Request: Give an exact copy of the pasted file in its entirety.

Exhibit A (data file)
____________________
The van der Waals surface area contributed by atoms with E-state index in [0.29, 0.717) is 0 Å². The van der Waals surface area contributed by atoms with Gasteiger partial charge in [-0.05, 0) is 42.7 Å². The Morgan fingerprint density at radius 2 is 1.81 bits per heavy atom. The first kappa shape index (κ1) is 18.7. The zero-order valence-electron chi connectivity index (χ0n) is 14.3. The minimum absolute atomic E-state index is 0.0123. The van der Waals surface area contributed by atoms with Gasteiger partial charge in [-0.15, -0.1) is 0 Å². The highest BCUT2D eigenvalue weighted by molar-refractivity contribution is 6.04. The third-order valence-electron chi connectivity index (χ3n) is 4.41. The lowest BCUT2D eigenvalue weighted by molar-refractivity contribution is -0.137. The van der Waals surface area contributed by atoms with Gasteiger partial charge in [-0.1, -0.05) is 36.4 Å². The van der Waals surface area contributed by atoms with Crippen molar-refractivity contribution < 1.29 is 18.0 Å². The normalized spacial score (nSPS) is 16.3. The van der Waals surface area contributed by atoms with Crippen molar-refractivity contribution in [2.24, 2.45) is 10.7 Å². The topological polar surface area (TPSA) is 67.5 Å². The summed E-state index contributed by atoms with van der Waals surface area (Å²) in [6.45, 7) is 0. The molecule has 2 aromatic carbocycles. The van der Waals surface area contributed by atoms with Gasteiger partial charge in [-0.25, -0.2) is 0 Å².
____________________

The van der Waals surface area contributed by atoms with E-state index in [0.29, 0.717) is 0 Å². The van der Waals surface area contributed by atoms with Gasteiger partial charge in [-0.05, 0) is 42.7 Å². The Morgan fingerprint density at radius 2 is 1.81 bits per heavy atom. The first kappa shape index (κ1) is 18.7. The zero-order valence-electron chi connectivity index (χ0n) is 14.3. The minimum absolute atomic E-state index is 0.0123. The van der Waals surface area contributed by atoms with Gasteiger partial charge in [-0.15, -0.1) is 0 Å². The highest BCUT2D eigenvalue weighted by molar-refractivity contribution is 6.04. The third-order valence-electron chi connectivity index (χ3n) is 4.41. The lowest BCUT2D eigenvalue weighted by molar-refractivity contribution is -0.137. The van der Waals surface area contributed by atoms with Gasteiger partial charge in [-0.1, -0.05) is 36.4 Å². The van der Waals surface area contributed by atoms with Crippen molar-refractivity contribution < 1.29 is 18.0 Å². The normalized spacial score (nSPS) is 16.3. The van der Waals surface area contributed by atoms with Crippen molar-refractivity contribution in [2.24, 2.45) is 10.7 Å². The topological polar surface area (TPSA) is 67.5 Å². The summed E-state index contributed by atoms with van der Waals surface area (Å²) in [6.45, 7) is 0. The molecule has 2 aromatic carbocycles. The van der Waals surface area contributed by atoms with Gasteiger partial charge in [-0.25, -0.2) is 0 Å².